Friday, January 30, 2015

Grafting Junipers


 
Matilde and Juan
Matilde and Juan

The propagation department began the New Year grafting upright junipers, such as Hetzi Columnaris, Skyrocket, Canaerti, Taylor and Spartan.  In the past, Loma Vista has purchased upright junipers as grafted liners because our customers prefer to have these plants grafted on a rootstock that is more fibrous, such as Hetzi.
 

Grafting Tent  

Ben Cecil, Operations Manager, began a test of grafting them in-house last year that was successful. As a result, we bought in small rootstock liners, shifted them to 4" pots and grew them out for the rest of the season.

trays in chamber  

In November we transferred them to a fog house with bottom heat, began collecting scion wood and started grafting.  We have just finished 8050 grafts.

The plants must be kept in a warm, humid environment until the graft heals, approximately six weeks. We built grafting tents within the fog house to trap heat and humidity to help this process.  
 

Wichita Blue Junipers in Grafting Chambers

We are planning on increasing our grafted liner numbers in the future and are growing the rootstock in house for next year's crop. 
 
By Patricia Osborn, Propagation Manager, Loma Vista Nursery

Wednesday, January 21, 2015

What are your stats?


Many people like each New Year because it is a chance to start over, everything is fresh (or frozen) and new and possibilities are limitless. I personally like the New Year for a few other reasons - college basketball starts conference play (maybe this will finally be the year those unfairly good Jayhawks don't win the Big 12), NFL Playoffs, pitchers and catchers in less than two months and taxes.
Photo: Scott D. Weaver/K-State Athletics
One of those is not like the others I am well aware. I am also well aware that I am a rare breed that likes the idea of taxes. To be clear, I do not like paying them. It pains me every couple of weeks when I look at the payroll register and see much of the hard earned money being shipped off to the city, states and federal governments. I like taxes because the process of preparing for them gives you your 'stats' for the prior year both personally and for the business. Growing up, I loved to collect baseball cards. The pictures were nice and all but what I liked was the stats on the back (Topps was the best because they would fit an entire career's worth). So, as I prepare for our business and my personal taxes, I am excited to see how we stack up to prior years. We already know for the most part (or we would not be a very good accounting department). But, submitting the taxes makes it final. In the end, what we report on our years of tax reporting is the stats of our career and gives us a great indication of how we performed.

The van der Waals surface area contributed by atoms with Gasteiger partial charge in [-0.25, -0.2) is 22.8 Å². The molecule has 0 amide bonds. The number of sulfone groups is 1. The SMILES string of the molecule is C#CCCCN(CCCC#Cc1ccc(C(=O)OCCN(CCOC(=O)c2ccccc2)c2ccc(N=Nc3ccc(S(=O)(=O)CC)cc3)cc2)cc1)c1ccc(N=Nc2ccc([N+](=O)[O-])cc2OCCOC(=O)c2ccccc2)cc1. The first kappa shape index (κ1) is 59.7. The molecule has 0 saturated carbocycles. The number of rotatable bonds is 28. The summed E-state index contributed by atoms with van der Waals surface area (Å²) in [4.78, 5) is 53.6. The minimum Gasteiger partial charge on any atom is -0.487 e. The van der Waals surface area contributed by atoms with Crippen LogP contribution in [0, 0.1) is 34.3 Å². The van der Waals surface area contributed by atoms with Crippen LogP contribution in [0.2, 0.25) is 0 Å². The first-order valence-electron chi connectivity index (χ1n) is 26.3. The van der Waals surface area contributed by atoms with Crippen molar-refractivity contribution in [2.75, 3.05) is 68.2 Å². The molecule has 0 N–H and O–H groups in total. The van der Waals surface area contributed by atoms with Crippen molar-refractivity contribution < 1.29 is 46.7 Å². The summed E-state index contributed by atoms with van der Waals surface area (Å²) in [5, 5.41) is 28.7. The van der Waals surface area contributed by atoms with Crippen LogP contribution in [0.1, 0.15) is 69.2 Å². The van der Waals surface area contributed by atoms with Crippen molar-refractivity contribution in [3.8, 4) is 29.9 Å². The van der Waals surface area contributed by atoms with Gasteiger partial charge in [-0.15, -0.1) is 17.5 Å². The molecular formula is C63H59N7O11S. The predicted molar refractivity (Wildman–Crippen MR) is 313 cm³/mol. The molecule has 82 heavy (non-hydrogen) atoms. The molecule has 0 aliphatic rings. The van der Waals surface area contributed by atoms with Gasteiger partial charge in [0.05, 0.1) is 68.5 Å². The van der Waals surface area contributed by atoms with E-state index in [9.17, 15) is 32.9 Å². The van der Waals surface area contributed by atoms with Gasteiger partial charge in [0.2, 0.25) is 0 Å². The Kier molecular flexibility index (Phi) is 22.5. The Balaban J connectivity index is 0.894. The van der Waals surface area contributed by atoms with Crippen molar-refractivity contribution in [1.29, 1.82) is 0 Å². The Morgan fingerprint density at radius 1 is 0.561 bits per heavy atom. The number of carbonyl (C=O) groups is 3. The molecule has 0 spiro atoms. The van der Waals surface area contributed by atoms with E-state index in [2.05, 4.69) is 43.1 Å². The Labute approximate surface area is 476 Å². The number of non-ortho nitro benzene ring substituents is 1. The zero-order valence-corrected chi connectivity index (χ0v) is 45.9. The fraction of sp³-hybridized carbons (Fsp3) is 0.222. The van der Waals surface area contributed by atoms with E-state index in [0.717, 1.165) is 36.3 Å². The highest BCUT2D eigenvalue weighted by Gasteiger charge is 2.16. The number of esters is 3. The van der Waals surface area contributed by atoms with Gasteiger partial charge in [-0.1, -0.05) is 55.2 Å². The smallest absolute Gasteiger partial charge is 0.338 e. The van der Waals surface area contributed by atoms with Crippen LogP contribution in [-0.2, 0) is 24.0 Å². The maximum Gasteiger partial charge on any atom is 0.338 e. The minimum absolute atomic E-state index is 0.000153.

As we move into 2015, do not let the idea of preparing the 2014 taxes stress you out. Just look at it as the recap of your 2014 and a bunch of stats to improve on in 2015. 
 

Wednesday, January 14, 2015

New(er) and Exciting Plants

I hope your 2015 is off to a fabulous start! We are excited for another great season in 2015. The winter trade show season is underway and it's a great time to get out and see what is new for perennials, shrubs and trees. Also, see what new projects are on the horizon for our land-grant universities at KSU and CSU along with other rich resources of information too. This is the time of year to tour some of the horticulture highlights in your backyard or, if you are lucky enough, abroad in some tropical location. A visit in the winter gives you a new appreciation for the winter interest in all ornamental horticulture and it also helps chase some of the winter cold awayJ

There are several new plants coming on and we really hope that you are trying them and stocking them in your holding yards. See how they perform. We would love to hear your success stories.

For our 2015 season (although these plants have been around a while), here are just a few that I feel cannot get enough recognition. One of my new favorites for the shrub category is Quince (Chaenomeles)'Double Take Scarlet', 'Double Take Pink' and 'Double Take Orange'. This is not your grandma's Quice (I don't think my Grandma had a quince). The beautiful double blossoms look more like a camellia than a quince. Yep, I said camellia! What a nice treat to find these tough smaller plants (2.5-5') start to bloom somewhere around late February (depending on the year) through April. No thorns or fruit. This plant may need to be sold to your customers but is one worth selling. I don't think anyone will be disappointed.

Double Take Scarlet Storm Quince


Lemon Candy Ninebark (Physocarpus) is a new and improved golden leaf ninebark turning from gold to chartreuse in the summer. It can really brighten up the landscape in a dry spot. It matures 5-6' and, once established, will do well in drought tolerant and cold weather situations. Morning sun with afternoon shade will give you best foliage color. Blooming white flowers in late spring, it is reported to be less susceptible to powdery mildew.

Lemon Candy Ninebark


Heuchera! These plants are so lovely and versatile and heat tolerant too. We have had the New Carnival series Heuchera for a year or two now and I love all the colors. The newest one for 2015 is Rose Granita. What is that? A tasty adult beverage and a plant too. See recipe link below for the beverage. Be sure to buy the plant when it is ready and available through your Loma Vista Nursery plant resource. Here's a link for an article on heucheras by Sheila.


Rose Granita Heuchera


Happy plant hunting and preparing for the 2015 season. Please stop by and say hello at the Pro Green Expo. Lyndsi and I will be in booth #749.
By Michelle Cadena, Sales Representative, Loma Vista Nursery